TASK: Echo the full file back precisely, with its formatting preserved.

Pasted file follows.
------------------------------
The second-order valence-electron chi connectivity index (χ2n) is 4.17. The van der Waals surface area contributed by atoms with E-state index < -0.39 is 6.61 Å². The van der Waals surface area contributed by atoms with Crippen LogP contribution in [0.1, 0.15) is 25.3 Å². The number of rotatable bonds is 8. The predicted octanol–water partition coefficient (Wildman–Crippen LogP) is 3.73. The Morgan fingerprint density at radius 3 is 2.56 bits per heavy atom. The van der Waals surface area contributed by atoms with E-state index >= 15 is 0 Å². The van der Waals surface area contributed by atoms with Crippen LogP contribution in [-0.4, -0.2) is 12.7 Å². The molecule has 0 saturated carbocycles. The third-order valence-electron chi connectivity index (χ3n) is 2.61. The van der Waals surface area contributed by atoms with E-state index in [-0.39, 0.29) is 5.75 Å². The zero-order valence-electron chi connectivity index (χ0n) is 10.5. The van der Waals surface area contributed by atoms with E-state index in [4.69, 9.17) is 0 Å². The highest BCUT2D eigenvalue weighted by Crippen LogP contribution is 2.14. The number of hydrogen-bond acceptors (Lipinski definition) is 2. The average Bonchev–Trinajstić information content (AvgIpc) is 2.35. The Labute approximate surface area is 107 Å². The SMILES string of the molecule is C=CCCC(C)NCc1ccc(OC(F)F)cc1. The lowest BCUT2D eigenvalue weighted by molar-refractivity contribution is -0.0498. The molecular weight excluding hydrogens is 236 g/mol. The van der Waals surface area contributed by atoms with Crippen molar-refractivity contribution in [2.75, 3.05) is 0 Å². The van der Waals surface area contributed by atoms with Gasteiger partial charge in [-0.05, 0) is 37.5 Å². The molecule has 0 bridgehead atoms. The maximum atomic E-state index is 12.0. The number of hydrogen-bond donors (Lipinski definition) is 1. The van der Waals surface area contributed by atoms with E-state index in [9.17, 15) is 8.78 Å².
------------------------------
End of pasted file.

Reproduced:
The second-order valence-electron chi connectivity index (χ2n) is 4.17. The van der Waals surface area contributed by atoms with E-state index < -0.39 is 6.61 Å². The van der Waals surface area contributed by atoms with Crippen LogP contribution in [0.1, 0.15) is 25.3 Å². The number of rotatable bonds is 8. The predicted octanol–water partition coefficient (Wildman–Crippen LogP) is 3.73. The Morgan fingerprint density at radius 3 is 2.56 bits per heavy atom. The van der Waals surface area contributed by atoms with E-state index >= 15 is 0 Å². The van der Waals surface area contributed by atoms with Crippen LogP contribution in [-0.4, -0.2) is 12.7 Å². The molecule has 0 saturated carbocycles. The third-order valence-electron chi connectivity index (χ3n) is 2.61. The van der Waals surface area contributed by atoms with E-state index in [-0.39, 0.29) is 5.75 Å². The zero-order valence-electron chi connectivity index (χ0n) is 10.5. The van der Waals surface area contributed by atoms with E-state index in [4.69, 9.17) is 0 Å². The highest BCUT2D eigenvalue weighted by Crippen LogP contribution is 2.14. The number of hydrogen-bond acceptors (Lipinski definition) is 2. The average Bonchev–Trinajstić information content (AvgIpc) is 2.35. The Labute approximate surface area is 107 Å². The SMILES string of the molecule is C=CCCC(C)NCc1ccc(OC(F)F)cc1. The lowest BCUT2D eigenvalue weighted by molar-refractivity contribution is -0.0498. The molecular weight excluding hydrogens is 236 g/mol. The van der Waals surface area contributed by atoms with Crippen molar-refractivity contribution in [2.75, 3.05) is 0 Å². The van der Waals surface area contributed by atoms with Gasteiger partial charge in [-0.05, 0) is 37.5 Å². The molecule has 0 bridgehead atoms. The maximum atomic E-state index is 12.0. The number of hydrogen-bond donors (Lipinski definition) is 1. The van der Waals surface area contributed by atoms with E-state index in [9.17, 15) is 8.78 Å².